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Research Council for Complementary Medicine

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Research Council for Complementary Medicine

The Research Council for Complementary Medicine (RCCM) is a research into alternative and complementary medicine (CAM) and enhance evidence based medicine in this area.

The RCCM works with the complementary therapy professions and CAM researchers to promote safe and effective integrative and personalised medicine, and to promote the development of high quality research and evidence in the UK into complementary and alternative medicine.

As the burden of complex chronic disease increases more people are turning to alternative and complementary medicine (CAM) and need guidance in making their healthcare choices. CAM is used by at least a quarter of the population of the UK.[1][2] The research evidence base is limited at present. The ever increasing cost of chronic disease will require government and society to make decisions on the cost-effectiveness of the available health care options. Such decisions are best informed by evidence and currently accepted standards of care.

A greater evidence base for CAM should facilitate wider availability of access to safe and effective complementary therapies within the National Health Service and across the UK, in order to help in preventing disease and improvinghealth.

The House of Lords Science and Technology Select Committee in 2000 published a report on CAM which emphasised the need for improved regulation and increased research into CAM therapies.[3] While regulation of the main CAM professions has made considerable progress, a paucity of funding has limited the development of CAM research.

History

The RCCM was co-founded in 1983 by a medical doctor Dr Richard Tonkins MD FRCP and a lay businessman, Mr Harold Wicks. During the 1980s, the focus of RCCM activity was on encouraging and publishing research projects, and on the exploration of appropriate research methodologies. A scientific journal was established, Complementary Medical Research (ISSN 0268-4055[4]). A University Fellowship to explore CAM was established in partnership with the Medical Research Council and the University of Glasgow.[5] A series of annual conferences on research methodology were organised.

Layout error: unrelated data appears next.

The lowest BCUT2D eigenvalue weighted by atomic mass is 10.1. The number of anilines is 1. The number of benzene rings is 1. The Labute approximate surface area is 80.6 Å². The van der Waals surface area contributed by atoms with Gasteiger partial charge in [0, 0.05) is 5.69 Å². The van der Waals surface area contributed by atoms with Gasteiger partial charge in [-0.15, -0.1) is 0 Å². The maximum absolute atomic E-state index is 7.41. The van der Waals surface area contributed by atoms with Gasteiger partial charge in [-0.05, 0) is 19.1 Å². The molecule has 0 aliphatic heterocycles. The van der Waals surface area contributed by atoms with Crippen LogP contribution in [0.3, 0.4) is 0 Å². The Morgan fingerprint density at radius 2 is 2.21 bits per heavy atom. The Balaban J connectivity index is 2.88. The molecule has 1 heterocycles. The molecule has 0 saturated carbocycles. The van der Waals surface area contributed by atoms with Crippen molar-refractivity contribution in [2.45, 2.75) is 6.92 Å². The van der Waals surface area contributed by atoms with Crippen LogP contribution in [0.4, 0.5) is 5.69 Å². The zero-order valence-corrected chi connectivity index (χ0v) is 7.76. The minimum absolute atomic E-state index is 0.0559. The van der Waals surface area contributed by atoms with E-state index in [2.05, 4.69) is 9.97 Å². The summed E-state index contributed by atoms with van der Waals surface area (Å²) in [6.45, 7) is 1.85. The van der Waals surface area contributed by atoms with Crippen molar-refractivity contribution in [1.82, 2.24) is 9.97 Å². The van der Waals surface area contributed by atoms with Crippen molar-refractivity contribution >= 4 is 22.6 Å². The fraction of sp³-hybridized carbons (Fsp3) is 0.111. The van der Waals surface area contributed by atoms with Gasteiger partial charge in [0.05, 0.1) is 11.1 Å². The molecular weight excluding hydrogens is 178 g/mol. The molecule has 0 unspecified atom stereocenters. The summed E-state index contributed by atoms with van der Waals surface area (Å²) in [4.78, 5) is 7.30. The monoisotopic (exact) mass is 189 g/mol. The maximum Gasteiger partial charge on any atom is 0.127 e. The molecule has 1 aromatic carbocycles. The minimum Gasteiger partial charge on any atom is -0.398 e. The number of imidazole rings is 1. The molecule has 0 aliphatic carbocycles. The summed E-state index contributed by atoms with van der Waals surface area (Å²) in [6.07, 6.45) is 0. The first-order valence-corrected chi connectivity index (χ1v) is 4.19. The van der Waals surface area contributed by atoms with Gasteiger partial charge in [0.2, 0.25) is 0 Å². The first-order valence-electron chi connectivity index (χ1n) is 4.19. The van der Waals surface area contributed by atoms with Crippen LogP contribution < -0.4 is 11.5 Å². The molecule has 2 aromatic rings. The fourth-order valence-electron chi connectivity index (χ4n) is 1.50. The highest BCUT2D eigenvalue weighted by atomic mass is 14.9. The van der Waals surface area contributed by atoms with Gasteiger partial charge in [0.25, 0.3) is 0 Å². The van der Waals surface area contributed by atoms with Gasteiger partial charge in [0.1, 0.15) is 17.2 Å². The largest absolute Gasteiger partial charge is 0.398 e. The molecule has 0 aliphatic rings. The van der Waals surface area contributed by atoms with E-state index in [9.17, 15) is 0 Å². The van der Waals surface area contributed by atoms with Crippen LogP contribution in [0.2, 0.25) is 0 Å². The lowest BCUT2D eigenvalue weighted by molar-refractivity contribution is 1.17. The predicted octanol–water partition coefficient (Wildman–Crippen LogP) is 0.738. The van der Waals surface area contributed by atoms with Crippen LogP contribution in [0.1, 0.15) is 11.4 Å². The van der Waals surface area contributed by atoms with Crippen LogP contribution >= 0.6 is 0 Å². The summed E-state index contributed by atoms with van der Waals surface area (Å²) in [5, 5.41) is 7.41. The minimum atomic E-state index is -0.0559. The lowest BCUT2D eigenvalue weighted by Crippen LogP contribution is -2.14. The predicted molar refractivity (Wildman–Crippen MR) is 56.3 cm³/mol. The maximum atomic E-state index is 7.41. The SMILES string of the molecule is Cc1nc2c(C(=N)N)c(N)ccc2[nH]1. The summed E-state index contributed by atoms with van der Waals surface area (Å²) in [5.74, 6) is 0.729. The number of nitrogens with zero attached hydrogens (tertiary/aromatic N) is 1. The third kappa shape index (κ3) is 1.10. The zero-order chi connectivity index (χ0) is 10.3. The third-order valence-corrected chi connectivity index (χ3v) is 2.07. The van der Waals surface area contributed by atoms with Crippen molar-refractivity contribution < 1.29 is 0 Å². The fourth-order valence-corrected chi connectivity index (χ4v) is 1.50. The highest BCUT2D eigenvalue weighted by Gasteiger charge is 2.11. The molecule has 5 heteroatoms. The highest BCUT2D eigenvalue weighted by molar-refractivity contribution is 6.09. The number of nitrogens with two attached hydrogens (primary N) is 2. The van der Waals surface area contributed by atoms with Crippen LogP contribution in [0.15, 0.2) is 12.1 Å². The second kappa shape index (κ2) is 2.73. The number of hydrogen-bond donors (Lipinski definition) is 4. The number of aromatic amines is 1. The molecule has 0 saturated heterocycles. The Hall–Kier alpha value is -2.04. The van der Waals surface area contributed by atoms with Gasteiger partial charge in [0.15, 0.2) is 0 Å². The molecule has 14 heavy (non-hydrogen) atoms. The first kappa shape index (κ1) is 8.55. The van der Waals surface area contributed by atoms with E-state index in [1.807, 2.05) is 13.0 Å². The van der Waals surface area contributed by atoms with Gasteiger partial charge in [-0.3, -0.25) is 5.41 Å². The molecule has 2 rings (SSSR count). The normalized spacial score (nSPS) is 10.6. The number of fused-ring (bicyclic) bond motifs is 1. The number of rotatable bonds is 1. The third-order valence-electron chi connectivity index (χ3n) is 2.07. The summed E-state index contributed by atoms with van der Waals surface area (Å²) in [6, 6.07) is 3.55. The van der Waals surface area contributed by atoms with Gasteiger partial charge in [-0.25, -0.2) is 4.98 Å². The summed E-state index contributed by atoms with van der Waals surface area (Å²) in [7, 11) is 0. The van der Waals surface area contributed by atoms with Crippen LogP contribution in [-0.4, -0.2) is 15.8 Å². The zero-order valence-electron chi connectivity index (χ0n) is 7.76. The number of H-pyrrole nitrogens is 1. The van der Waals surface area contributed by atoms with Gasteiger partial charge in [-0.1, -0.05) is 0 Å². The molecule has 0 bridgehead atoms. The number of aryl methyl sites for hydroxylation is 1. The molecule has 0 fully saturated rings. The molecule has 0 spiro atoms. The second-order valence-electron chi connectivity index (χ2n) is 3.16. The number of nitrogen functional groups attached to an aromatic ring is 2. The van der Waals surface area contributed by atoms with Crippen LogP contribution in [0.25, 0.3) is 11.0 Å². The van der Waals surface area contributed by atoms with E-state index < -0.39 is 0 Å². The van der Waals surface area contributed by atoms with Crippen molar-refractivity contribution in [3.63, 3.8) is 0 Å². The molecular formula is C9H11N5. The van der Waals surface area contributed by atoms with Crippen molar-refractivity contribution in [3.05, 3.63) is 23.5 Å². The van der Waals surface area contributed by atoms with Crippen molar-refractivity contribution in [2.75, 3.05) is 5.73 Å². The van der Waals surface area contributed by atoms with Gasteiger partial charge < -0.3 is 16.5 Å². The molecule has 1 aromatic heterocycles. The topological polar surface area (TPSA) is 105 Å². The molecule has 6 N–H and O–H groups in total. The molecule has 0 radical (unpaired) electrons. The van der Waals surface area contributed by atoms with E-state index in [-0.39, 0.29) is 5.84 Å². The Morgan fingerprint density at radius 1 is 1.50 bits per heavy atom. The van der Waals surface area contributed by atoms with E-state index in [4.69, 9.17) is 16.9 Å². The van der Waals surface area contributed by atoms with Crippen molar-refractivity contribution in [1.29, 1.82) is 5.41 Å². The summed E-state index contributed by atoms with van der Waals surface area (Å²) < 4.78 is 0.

During the 1990s, the RCCM focus was on undergraduate medical education and the inclusion of a CAM module as a part of the curricula for medical education; Dr Catherine Zollman became Director of the RCCM’s Medical Education Service and established a register of GPs with an interest in CAM. An RCCM research project was undertaken on the use of CAM by women with breast cancer, commissioned by South Thames Regional Health Authority[6]

After 2000, the RCCM was commissioned to undertake and completed some very large projects in partnership with universities, including the CAMEOL project for the Department of Health to assess CAM interventions in NHS priority areas by detailed review and critical appraisal of published research[7][8][9]

Current activity

The current activities of RCCM are directed towards supporting the CAM professions in research and evidence-based practice, through increasing engagement between the professional bodies, the regulators, and the research community.[10]

The CAM professions in the UK are evolving and maturating. Regulation is well developed, with statutory regulation of osteopathy and chiropractic in place, and herbal medicine, acupuncture and traditional Chinese medicine moving towards statutory regulation. Other therapies such as massage and naturopathy have established voluntary regulation under the Complementary and Natural Healthcare Council (CNHC) and others are moving towards this goal.